It’s a Rocky Road But It’s Worth The Trip

Tips for building an internal communication strategy that supports innovation.

In 2010, I was hired to introduce social media as a marketing tool to a hotel management company called Innisfree Hotels. The plan was to show up with a mind blowing power point presentation, point out that Facebook had 400 million users, and do a happy dance while a room full of hotel General Managers eagerly jumped on the bandwagon.

Seven years later, Facebook has two billion users and Innisfree Hotels has an in-house marketing agency called Bee Loud, with thirteen team members sitting two to a desk in a cramped office. Today, Bee Loud is both a sizable revenue generator and a key competitive differentiator in attracting investor capital in our company.

In hindsight, it is tempting to say this was our plan all along — and that the road from exploring social media to building a full-service digital marketing agency was smooth. Not so much.

First, this was never the plan. Like most innovations, it happened incrementally. Secondly, despite the quality of my powerpoint presentation, some members of our company leadership team were hostile to the idea, others were ambivalent, and the rest were simply too busy to engage.

I had to convince our operators that jumping on the digital marketing bandwagon would generate a return. Doing so required a sustained internal marketing campaign with an impact on par with our public-facing initiatives. Multiple (painful) failures later, I’ve learned a few lessons about internal communication that I carry with me to this day.

Lesson One: Don’t Wing It

A well-planned and robust internal communication strategy smooths the pathway for innovation. In fact, one cannot happen without the other. Without a shared understanding of ‘what and why,’ resistance and acrimony will escalate. Once that happens it is a long road back to harmony.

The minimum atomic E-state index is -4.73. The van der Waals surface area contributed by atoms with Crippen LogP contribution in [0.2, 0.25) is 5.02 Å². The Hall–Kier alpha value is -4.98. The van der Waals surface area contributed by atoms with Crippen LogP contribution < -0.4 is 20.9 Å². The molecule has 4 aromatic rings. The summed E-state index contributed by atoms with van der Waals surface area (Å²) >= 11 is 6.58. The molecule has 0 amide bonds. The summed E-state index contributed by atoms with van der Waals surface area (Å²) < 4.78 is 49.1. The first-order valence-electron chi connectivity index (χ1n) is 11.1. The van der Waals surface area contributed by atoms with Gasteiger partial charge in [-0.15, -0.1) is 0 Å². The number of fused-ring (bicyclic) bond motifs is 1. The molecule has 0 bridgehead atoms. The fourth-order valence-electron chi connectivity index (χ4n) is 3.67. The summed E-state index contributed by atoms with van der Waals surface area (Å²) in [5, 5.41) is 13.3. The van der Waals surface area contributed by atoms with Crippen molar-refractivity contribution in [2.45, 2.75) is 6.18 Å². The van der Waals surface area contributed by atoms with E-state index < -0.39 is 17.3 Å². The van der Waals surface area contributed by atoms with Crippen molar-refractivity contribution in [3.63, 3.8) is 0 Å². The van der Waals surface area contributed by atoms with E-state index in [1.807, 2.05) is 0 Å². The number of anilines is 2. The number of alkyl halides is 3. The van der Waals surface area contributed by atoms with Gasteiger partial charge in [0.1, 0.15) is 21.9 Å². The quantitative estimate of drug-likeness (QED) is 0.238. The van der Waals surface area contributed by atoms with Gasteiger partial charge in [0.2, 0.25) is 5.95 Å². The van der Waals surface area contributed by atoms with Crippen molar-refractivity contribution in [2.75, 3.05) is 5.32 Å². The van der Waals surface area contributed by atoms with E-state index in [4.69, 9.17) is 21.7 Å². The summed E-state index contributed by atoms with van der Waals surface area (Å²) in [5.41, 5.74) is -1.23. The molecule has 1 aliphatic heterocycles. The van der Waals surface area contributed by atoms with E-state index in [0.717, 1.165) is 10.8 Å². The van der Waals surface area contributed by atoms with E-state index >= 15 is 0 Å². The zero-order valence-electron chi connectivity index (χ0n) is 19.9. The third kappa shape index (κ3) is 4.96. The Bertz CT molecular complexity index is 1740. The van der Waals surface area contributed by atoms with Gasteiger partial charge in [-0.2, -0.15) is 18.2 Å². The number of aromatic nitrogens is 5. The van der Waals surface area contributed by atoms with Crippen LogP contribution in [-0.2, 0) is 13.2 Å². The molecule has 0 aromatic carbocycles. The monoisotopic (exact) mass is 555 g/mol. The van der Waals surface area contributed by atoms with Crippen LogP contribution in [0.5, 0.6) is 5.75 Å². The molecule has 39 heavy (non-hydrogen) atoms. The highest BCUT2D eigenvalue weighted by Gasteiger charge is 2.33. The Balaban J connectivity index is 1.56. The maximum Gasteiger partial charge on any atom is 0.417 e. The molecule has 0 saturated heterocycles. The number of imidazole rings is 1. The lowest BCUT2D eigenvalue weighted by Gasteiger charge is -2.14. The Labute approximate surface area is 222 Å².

Lesson Two: It’s Going to Be Harder Than You Think

Building shared understanding is no easy task. For instance, email announcements (formerly the most common tactic in my arsenal) are appallingly inadequate. More often, they cause more confusion and anxiety than they resolve.

Lesson Three: They Will Not Come to You, So You Must Go to Them

Internal (much like public-facing) marketing strategies need to be executed seamlessly on multiple channels. Your team members (like consumers) are distracted, inundated with information, multi-generational, and have varying access to and comfort with technology.

Today our in-house agency manages a robust internal communication strategy that employs a variety of tactics like company-wide email newsletters, instant messaging on Slack, a corporate blog, social media platforms and in-person training sessions and workshops.

Most recently, we invested a lot of money into a ‘social’ intranet with cool features like two-way searchable news feeds and discussion threads. Bee Loud supports the intranet with ongoing one-on-one and small group training sessions, engaging content, and incentives that drive daily engagement.

Lesson Four: The Marketing Team Must Lead

Even though it was never the plan, hindsight shows that it was a natural fit for our in-house marketing agency to manage internal communications. With great internal communication (like all marketing campaigns) content is king and content production sits in the marketing department.

Innisfree is likely the only hotel management group in the US with a Lead Storyteller, Photographer, and Videographer on the company payroll — and I believe these people are key to our success.

Lesson Five: It’s Not Cheap, But It’s Worth It

Growing our internal communication strategy and sustaining it with amazing content requires a significant investment and we expect a return. How we measure this return is yet to be determined, but we can already see many business advantages.

We now have active communication channels we can and will leverage to smooth the implementation of future innovative projects. Our employees are getting to know each other better, and this is improving camaraderie and collaboration. They are also able to communicate their ideas and pain points with their peers and leaders. And, most importantly, our team members are learning about our company history and values, which enable us to scale and sustain our culture.

All of this leads to improved employee engagement — which everyone knows results in more productivity and a better experience for our hotel guests. And that’s a win in my book.